When General Robert E. Lee turned down a request from many to keep up a guerrilla struggle after April 1865, he rightly pointed out that the Confederacy had deployed guerrilla warfare to a large degree already. And without a conventional force in the field, a newer guerrilla war would only bring more hardship to the people of the South without likely producing Confederate independence. As theorists of guerrilla war have long noted, a successful guerrilla struggle depends on linkage with some kind of conventional military and political movement in order to secure its aims. It can harass an enemy, even to the point of withdrawing from the field. But when it comes to establishing a new order it must turn to some kind of conventional force to defend the new regime. At the same time, counterinsurgent operations must carefully calibrate its priorities: to annihilate guerrillas in a ruthless campaign or to win over the loyalties of the occupied and terrified public. This proved to be just as vexing during the American Civil War as it is around the world today.
What follows is a list of some excellent books to introduce readers to the study of guerrilla war during the American Civil War. As the field is growing by leaps and bounds, this list will need to be expanded in coming years. But here is a good start:
• Michael Fellman, Inside War the Guerrilla Conflict in Missouri during the American Civil War (New York: Oxford University Press, 1989).
• Daniel E. Sutherland, A Savage Conflict: The Decisive Role of Guerrillas in the American Civil War (Chapel Hill: The University of North Carolina Press, 2013).
• Stephen V. Ash, When the Yankees Came: Conflict and Chaos in the Occupied South, 1861-1865 (Chapel Hill: The University of North Carolina Press, 1999).
• James Alex Baggett, Homegrown Yankees: Tennessee’s Union Cavalry in the Civil War (Baton Rouge: Louisiana State Univ Pr, 2009).
• Victoria Bynum et al., The Civil War Guerrilla: Unfolding the Black Flag in History, Memory, and Myth, ed. Joseph Beilein Jr and Matthew Hulbert (Lexington, Kentucky: University Press of Kentucky, 2015).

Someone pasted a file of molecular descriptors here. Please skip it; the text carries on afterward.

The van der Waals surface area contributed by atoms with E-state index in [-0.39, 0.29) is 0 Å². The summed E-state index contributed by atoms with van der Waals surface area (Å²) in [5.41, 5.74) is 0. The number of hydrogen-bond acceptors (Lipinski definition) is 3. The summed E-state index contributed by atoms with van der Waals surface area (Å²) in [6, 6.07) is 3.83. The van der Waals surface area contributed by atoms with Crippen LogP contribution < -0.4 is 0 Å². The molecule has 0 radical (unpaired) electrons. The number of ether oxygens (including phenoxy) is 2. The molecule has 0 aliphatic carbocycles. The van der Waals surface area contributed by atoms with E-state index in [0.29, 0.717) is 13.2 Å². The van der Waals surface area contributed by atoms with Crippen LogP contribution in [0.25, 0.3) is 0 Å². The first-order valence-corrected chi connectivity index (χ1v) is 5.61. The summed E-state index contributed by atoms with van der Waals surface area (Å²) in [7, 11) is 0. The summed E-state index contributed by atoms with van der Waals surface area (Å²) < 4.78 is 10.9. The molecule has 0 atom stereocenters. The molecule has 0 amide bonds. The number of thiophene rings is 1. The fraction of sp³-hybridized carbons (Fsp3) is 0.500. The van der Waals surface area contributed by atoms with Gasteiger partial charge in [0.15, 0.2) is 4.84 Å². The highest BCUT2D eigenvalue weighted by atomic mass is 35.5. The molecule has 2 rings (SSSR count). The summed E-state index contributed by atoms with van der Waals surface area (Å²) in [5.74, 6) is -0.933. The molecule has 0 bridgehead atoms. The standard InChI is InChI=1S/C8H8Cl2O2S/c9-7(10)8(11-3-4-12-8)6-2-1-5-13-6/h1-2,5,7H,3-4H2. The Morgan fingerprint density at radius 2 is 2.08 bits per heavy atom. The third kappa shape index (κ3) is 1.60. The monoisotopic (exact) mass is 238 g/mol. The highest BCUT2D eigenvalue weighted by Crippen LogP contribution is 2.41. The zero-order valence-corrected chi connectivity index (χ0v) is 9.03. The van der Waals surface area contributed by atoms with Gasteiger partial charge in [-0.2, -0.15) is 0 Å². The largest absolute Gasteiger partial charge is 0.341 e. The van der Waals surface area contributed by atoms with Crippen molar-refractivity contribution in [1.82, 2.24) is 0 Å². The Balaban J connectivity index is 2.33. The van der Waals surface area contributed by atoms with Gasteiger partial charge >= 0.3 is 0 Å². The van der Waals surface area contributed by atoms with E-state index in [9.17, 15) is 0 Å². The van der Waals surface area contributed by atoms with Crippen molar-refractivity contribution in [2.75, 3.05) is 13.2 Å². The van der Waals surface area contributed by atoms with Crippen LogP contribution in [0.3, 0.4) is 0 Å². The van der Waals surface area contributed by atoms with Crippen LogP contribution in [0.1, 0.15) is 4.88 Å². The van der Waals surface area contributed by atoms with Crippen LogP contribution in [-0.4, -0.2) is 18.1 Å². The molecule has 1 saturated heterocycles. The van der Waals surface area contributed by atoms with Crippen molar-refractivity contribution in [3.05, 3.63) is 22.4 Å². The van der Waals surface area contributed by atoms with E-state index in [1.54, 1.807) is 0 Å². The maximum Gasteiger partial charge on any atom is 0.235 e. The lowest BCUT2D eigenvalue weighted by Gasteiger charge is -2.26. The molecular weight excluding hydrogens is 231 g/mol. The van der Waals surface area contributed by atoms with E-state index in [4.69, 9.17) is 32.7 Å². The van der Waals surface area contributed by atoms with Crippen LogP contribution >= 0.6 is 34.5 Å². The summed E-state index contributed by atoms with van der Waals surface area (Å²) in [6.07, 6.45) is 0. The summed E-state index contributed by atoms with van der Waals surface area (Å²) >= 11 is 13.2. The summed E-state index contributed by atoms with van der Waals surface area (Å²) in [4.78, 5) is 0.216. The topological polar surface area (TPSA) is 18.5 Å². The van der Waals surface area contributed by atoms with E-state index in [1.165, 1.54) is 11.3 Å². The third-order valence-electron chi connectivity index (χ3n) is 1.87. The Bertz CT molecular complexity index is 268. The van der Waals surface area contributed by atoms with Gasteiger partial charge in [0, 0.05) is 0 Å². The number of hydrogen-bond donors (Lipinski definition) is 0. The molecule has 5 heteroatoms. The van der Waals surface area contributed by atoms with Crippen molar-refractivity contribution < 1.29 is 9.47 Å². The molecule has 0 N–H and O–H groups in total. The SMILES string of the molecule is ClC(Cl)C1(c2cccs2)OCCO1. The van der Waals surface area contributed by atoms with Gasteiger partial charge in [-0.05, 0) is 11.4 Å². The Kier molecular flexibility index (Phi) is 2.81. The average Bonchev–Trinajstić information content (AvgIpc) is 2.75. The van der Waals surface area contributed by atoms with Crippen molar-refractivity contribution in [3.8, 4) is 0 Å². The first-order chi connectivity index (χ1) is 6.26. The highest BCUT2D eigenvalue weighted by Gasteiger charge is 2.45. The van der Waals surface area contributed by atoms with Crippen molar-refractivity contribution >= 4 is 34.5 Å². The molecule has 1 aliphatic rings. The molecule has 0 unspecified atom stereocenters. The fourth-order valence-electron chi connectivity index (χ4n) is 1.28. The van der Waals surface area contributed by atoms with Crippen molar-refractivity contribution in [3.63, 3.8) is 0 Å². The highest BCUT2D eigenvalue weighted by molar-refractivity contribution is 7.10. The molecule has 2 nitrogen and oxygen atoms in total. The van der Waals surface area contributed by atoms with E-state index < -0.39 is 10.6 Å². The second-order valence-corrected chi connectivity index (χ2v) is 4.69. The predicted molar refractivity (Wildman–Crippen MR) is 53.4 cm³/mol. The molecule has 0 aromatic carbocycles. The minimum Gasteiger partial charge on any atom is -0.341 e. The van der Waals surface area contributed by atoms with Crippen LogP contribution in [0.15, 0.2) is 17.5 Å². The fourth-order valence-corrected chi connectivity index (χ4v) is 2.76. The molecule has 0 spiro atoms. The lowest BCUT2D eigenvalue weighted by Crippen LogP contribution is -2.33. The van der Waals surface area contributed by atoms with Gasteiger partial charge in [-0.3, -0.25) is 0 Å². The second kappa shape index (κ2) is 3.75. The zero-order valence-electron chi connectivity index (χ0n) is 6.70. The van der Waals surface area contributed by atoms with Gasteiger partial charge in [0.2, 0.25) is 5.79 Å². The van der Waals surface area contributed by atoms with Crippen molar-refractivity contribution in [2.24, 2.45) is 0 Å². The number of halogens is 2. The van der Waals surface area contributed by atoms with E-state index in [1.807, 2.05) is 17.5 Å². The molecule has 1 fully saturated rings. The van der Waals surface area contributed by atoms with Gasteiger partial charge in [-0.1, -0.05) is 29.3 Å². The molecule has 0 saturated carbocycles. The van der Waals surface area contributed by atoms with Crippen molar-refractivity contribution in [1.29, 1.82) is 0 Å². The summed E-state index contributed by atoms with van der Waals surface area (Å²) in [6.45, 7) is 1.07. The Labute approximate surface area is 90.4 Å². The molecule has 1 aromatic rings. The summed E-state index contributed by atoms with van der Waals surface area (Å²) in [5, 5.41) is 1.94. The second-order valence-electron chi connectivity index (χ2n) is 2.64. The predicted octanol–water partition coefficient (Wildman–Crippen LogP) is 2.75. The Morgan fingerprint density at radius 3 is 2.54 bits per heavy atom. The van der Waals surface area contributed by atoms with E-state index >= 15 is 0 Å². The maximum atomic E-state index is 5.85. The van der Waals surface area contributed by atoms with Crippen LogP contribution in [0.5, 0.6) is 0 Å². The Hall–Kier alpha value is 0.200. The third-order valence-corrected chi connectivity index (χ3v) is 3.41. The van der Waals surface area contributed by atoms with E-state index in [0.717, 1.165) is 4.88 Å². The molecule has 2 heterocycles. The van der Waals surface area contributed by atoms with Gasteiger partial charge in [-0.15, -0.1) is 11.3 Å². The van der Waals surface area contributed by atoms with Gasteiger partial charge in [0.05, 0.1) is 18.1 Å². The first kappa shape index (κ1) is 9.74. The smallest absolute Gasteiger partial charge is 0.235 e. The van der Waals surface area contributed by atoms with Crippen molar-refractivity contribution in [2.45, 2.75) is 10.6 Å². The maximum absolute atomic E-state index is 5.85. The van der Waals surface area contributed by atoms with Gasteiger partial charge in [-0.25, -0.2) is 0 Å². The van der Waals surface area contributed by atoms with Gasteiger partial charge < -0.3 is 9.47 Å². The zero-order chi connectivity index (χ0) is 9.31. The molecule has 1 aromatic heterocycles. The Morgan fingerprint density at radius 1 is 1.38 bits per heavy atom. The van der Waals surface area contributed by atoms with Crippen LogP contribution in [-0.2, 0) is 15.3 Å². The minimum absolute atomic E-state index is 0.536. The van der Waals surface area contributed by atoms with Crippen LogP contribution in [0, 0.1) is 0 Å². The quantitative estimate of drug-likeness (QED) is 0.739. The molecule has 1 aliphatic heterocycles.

• Richard S. Brownlee, Gray Ghosts of the Confederacy: Guerrilla Warfare in the West, 1861–1865, Reprint edition (Baton Rouge: LSU Press, 1983).
• Victoria Bynum, Victoria Bynum, The Free State of Jones: Mississippi’s Longest Civil War (The University of North Carolina Press, 2003).
• Albert E. Castel and Thomas Goodrich, Bloody Bill Anderson: The Short, Savage Life of a Civil War Guerrilla (Lawrence: Univ Pr of Kansas, 2006).
• Jonathan Earle and Diane Mutti Burke, eds., Bleeding Kansas, Bleeding Missouri: The Long Civil War on the Border, First edition (Lawrence, Kansas: University Press of Kansas, 2013).
• James W. Erwin, Guerrillas in Civil War Missouri (Charleston, SC: The History Press, 2012).
• Noel C. Fisher, War at Every Door: Partisan Politics and Guerrilla Violence in East Tennessee, 1860-1869 (Chapel Hill: The University of North Carolina Press, 2001).
• Mark W. Geiger, Financial Fraud and Guerrilla Violence in Missouri’s Civil War, 1861-1865 (New Haven: Yale University Press, 2010).
• Thomas Goodrich, Black Flag: Guerrilla Warfare Western Border 1861-1865, First Edition edition (Bloomington: Indiana University Press, 1995)
• Mark Grimsley, The Hard Hand of War (Cambridge University Press, 1997).
• Robert Russell Mackey, The Uncivil War: Irregular Warfare in the Upper South, 1861-1865, First Edition edition (Norman: University of Oklahoma Press, 2004).
• Brian McKnight, Confederate Outlaw Champ Ferguson and the Civil War in Appalachia (Baton Rouge: Louisiana State University Press, 2011).
• Clay Mountcastle, Punitive War: Confederate Guerrillas and Union Reprisals, 1st edition (Lawrence, Kan: Univ Pr of Kansas, 2009).
• Barton Myers, Executing Daniel Bright: Race, Loyalty, and Guerrilla Violence in a Coastal Carolina Community, 1861-1865, 1 edition (Baton Rouge: LSU Press, 2011).
• Paul Christopher Anderson, Blood Image: Turner Ashby in the Civil War and the Southern Mind, 1 edition (LSU Press, 2006).
• Aaron Astor, The Civil War along Tennessee’s Cumberland Plateau (Charleston, SC: The History Press, 2015).
• Sean O’Brien, Mountain Partisans: Guerrilla Warfare in the Southern Appalachians, 1861-1865 (Westport, Conn: Praeger, 1999).
• Jeremy Neely, The Border between Them: Violence and Reconciliation on the Kansas-Missouri Line, Reprint edition (Columbia: University of Missouri, 2011).
• Philip Paludan, Victims: A True Story Of The Civil War, 1 edition (Knoxville Tenn.: Univ Tennessee Press, 2004).
• James Ramage, Gray Ghost: The Life of Col. John Singleton Mosby (Lexington, Ky.: University Press of Kentucky, 2009).
• Kirby Ross and Daniel E. Sutherland, eds., Autobiography of Samuel S. Hildebrand: The Renowned Missouri Bushwhacker, 1st edition (Fayetteville: University of Arkansas Press, 2005).
• T. J. Stiles, Jesse James: Last Rebel of the Civil War (New York: Vintage, 2003).
• Margaret M. Storey, Loyalty and Loss: Alabama’s Unionists in the Civil War and Reconstruction (Baton Rouge: LSU Press, 2004).
-By Aaron Astor